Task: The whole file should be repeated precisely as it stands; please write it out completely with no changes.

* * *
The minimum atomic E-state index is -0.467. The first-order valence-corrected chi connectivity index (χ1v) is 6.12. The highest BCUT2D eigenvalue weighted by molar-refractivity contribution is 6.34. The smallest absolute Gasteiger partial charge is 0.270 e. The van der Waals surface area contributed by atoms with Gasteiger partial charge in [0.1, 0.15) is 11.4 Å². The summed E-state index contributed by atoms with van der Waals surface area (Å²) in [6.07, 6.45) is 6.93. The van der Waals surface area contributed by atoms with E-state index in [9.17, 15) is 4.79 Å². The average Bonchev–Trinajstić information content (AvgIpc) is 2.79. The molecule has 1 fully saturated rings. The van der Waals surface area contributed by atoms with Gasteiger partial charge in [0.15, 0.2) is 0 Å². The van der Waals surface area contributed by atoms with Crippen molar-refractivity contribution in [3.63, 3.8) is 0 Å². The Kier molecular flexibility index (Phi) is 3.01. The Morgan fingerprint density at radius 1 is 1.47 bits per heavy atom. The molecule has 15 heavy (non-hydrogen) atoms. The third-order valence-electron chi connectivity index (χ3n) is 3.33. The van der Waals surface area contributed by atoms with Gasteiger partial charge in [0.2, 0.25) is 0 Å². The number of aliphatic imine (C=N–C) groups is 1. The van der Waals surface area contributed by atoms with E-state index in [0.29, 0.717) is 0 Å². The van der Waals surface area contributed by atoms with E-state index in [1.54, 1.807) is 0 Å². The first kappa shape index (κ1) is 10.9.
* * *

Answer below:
The minimum atomic E-state index is -0.467. The first-order valence-corrected chi connectivity index (χ1v) is 6.12. The highest BCUT2D eigenvalue weighted by molar-refractivity contribution is 6.34. The smallest absolute Gasteiger partial charge is 0.270 e. The van der Waals surface area contributed by atoms with Gasteiger partial charge in [0.1, 0.15) is 11.4 Å². The summed E-state index contributed by atoms with van der Waals surface area (Å²) in [6.07, 6.45) is 6.93. The van der Waals surface area contributed by atoms with E-state index in [9.17, 15) is 4.79 Å². The average Bonchev–Trinajstić information content (AvgIpc) is 2.79. The molecule has 1 fully saturated rings. The van der Waals surface area contributed by atoms with Gasteiger partial charge in [0.15, 0.2) is 0 Å². The van der Waals surface area contributed by atoms with Crippen molar-refractivity contribution in [3.63, 3.8) is 0 Å². The Kier molecular flexibility index (Phi) is 3.01. The Morgan fingerprint density at radius 1 is 1.47 bits per heavy atom. The molecule has 15 heavy (non-hydrogen) atoms. The third-order valence-electron chi connectivity index (χ3n) is 3.33. The van der Waals surface area contributed by atoms with Gasteiger partial charge in [0.2, 0.25) is 0 Å². The number of aliphatic imine (C=N–C) groups is 1. The van der Waals surface area contributed by atoms with E-state index in [0.29, 0.717) is 0 Å². The van der Waals surface area contributed by atoms with E-state index in [1.54, 1.807) is 0 Å². The first kappa shape index (κ1) is 10.9.